In fact, the struggle that Malayali women have to undergo to lead an independent life is further underlined in K. Saraswathyamma’s Female Intellect (1948). Vilasini is a “self-willed girl who listens to know one”. Forced to abandon her studies due to financial difficulties she trains to be a typist and lands herself a job in a government office. Seeing her outspoken and bold nature some feel she is “a woman with manly qualities”. Even as Vilasini’s friends get married and have children she keeps rejecting suitors, preferring to keep her independence, notwithstanding the several jibes that come her way from even the best of friends. Her friend Vijayalakshmi says: “Tradition, circumstances, social customs, and nature’s secrets have gotten together and the woman’s brain has to surrender before all these….a sharp intellect that helps men to grow and rise up in their profession is not only unnecessary but also a nuisance to women.”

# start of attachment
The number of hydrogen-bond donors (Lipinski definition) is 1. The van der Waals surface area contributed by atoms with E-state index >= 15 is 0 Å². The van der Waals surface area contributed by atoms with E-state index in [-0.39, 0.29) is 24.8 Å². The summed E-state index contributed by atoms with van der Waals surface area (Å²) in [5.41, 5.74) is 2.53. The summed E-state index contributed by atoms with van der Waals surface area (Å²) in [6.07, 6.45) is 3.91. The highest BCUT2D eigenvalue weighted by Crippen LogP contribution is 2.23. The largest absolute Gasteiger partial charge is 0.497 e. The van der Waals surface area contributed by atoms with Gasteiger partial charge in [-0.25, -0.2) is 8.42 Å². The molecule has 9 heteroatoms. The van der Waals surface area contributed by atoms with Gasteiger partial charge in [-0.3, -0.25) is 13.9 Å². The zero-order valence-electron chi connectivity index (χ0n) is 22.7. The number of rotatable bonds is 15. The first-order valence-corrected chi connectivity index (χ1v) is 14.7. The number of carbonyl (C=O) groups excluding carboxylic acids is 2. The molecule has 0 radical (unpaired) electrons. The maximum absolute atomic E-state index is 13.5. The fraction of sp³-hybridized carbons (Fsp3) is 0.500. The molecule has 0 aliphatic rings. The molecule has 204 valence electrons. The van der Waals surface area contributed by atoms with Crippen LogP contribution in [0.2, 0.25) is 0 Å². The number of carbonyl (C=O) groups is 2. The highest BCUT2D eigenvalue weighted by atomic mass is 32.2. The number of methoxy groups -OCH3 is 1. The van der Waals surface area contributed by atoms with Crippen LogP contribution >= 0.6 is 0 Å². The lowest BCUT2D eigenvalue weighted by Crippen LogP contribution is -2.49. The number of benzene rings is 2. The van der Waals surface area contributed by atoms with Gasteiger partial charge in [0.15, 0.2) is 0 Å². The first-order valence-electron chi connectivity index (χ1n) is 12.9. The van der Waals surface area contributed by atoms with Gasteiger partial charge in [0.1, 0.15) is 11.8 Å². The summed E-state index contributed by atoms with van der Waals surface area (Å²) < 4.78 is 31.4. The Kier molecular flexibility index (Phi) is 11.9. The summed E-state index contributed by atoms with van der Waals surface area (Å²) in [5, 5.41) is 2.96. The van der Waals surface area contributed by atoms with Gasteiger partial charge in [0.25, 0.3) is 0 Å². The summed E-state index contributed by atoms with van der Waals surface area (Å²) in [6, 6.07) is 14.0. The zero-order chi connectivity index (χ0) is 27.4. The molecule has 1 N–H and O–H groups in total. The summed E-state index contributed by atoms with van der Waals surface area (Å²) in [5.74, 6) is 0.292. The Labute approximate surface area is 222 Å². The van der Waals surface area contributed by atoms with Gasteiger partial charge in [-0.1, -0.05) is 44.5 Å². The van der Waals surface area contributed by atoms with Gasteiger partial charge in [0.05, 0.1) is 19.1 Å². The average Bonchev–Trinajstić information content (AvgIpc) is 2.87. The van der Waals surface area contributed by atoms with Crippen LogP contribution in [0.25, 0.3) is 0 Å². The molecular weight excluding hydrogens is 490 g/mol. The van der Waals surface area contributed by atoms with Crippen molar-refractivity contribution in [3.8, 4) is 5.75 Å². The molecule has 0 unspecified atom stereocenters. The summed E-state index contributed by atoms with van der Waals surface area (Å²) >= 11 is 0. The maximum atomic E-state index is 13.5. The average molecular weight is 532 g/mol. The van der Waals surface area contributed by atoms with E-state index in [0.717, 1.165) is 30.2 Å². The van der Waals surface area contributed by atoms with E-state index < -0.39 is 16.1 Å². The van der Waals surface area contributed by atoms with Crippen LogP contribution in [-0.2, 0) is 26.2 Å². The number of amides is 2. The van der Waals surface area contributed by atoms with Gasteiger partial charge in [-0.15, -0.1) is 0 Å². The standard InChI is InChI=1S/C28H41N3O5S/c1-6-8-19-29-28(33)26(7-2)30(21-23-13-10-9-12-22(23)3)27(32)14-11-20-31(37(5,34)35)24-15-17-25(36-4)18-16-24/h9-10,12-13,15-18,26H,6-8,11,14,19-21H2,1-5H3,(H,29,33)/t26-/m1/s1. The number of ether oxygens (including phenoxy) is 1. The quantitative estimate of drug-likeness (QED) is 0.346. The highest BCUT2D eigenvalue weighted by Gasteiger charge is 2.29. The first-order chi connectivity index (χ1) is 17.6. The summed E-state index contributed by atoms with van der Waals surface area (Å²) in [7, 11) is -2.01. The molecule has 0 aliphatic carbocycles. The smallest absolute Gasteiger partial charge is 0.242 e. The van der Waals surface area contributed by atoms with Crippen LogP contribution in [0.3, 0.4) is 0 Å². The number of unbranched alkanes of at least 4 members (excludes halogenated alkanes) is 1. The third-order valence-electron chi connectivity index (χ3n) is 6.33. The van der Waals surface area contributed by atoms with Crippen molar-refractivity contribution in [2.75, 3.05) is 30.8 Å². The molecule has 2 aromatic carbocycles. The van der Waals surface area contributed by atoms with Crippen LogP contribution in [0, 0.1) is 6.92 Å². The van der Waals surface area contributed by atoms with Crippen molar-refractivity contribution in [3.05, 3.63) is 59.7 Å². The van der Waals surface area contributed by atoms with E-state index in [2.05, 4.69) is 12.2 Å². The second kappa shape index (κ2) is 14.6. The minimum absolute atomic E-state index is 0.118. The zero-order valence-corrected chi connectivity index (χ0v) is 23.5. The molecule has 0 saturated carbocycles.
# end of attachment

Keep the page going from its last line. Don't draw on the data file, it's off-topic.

Vilasini is perhaps the closest reflection of K. Saraswathyamma, the self-confident and outspoken writer, who freely interacted with men and chose to remain single. Much ahead of her times, her honest writings were not very well received by women and she was subject to much criticism.

Of course, not all stories in the collection are set in Kerala. Malayali women settled outside the state confront a different set of challenges and perhaps the most compelling representation of them is in N.S. Madhavan’s When Big Trees Fall ‘(1993). Set in the north Indian town of Meerut, Uttar Pradesh, during the anti-Sikh riots of 1984, the story is about a group of nuns led by sister Agatha, who save a young Sikh boy and his mother while the city is burning. Hounded by rioters, Amarjit knocks at the doors of a convent for protection, with her son Joginder Singh, only to emerge two days later, cloaked in another identity to escape the violence.